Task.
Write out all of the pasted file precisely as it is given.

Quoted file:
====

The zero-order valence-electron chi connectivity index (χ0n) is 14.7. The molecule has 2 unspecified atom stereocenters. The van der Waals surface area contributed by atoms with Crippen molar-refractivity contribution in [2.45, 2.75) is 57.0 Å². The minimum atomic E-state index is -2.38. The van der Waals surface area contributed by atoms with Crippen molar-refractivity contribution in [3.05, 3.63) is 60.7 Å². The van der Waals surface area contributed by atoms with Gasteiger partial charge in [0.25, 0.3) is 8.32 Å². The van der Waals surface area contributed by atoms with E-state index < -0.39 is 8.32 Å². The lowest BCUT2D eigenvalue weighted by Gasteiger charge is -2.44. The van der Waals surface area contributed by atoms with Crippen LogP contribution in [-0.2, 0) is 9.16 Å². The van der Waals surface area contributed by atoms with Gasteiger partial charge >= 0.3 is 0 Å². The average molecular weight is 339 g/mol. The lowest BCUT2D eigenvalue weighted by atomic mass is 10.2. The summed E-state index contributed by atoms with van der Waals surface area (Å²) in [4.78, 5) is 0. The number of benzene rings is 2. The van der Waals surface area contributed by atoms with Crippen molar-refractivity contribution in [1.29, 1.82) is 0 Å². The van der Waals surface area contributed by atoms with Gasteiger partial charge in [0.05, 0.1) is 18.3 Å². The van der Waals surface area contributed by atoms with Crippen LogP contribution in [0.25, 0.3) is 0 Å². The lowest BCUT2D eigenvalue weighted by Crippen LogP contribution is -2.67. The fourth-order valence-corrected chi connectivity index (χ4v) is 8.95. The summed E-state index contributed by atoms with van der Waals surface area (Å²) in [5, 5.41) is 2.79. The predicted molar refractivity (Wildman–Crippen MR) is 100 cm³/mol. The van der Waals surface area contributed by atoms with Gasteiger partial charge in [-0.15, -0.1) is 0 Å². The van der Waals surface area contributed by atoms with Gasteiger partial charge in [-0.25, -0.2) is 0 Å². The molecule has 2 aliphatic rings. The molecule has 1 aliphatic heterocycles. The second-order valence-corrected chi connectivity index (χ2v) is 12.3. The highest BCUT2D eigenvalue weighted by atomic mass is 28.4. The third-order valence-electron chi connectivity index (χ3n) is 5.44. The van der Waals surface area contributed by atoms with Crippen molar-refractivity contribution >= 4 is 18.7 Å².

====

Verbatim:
The zero-order valence-electron chi connectivity index (χ0n) is 14.7. The molecule has 2 unspecified atom stereocenters. The van der Waals surface area contributed by atoms with Crippen molar-refractivity contribution in [2.45, 2.75) is 57.0 Å². The minimum atomic E-state index is -2.38. The van der Waals surface area contributed by atoms with Crippen molar-refractivity contribution in [3.05, 3.63) is 60.7 Å². The van der Waals surface area contributed by atoms with Gasteiger partial charge in [0.25, 0.3) is 8.32 Å². The van der Waals surface area contributed by atoms with E-state index < -0.39 is 8.32 Å². The lowest BCUT2D eigenvalue weighted by Gasteiger charge is -2.44. The van der Waals surface area contributed by atoms with Crippen LogP contribution in [-0.2, 0) is 9.16 Å². The van der Waals surface area contributed by atoms with Gasteiger partial charge >= 0.3 is 0 Å². The average molecular weight is 339 g/mol. The lowest BCUT2D eigenvalue weighted by atomic mass is 10.2. The summed E-state index contributed by atoms with van der Waals surface area (Å²) in [4.78, 5) is 0. The number of benzene rings is 2. The van der Waals surface area contributed by atoms with Crippen molar-refractivity contribution in [1.29, 1.82) is 0 Å². The van der Waals surface area contributed by atoms with Gasteiger partial charge in [0.05, 0.1) is 18.3 Å². The van der Waals surface area contributed by atoms with Crippen LogP contribution in [0.25, 0.3) is 0 Å². The lowest BCUT2D eigenvalue weighted by Crippen LogP contribution is -2.67. The fourth-order valence-corrected chi connectivity index (χ4v) is 8.95. The summed E-state index contributed by atoms with van der Waals surface area (Å²) in [5, 5.41) is 2.79. The predicted molar refractivity (Wildman–Crippen MR) is 100 cm³/mol. The van der Waals surface area contributed by atoms with Gasteiger partial charge in [-0.15, -0.1) is 0 Å². The van der Waals surface area contributed by atoms with Gasteiger partial charge in [-0.25, -0.2) is 0 Å². The molecule has 2 aliphatic rings. The molecule has 1 aliphatic heterocycles. The second-order valence-corrected chi connectivity index (χ2v) is 12.3. The highest BCUT2D eigenvalue weighted by atomic mass is 28.4. The third-order valence-electron chi connectivity index (χ3n) is 5.44. The van der Waals surface area contributed by atoms with Crippen molar-refractivity contribution >= 4 is 18.7 Å².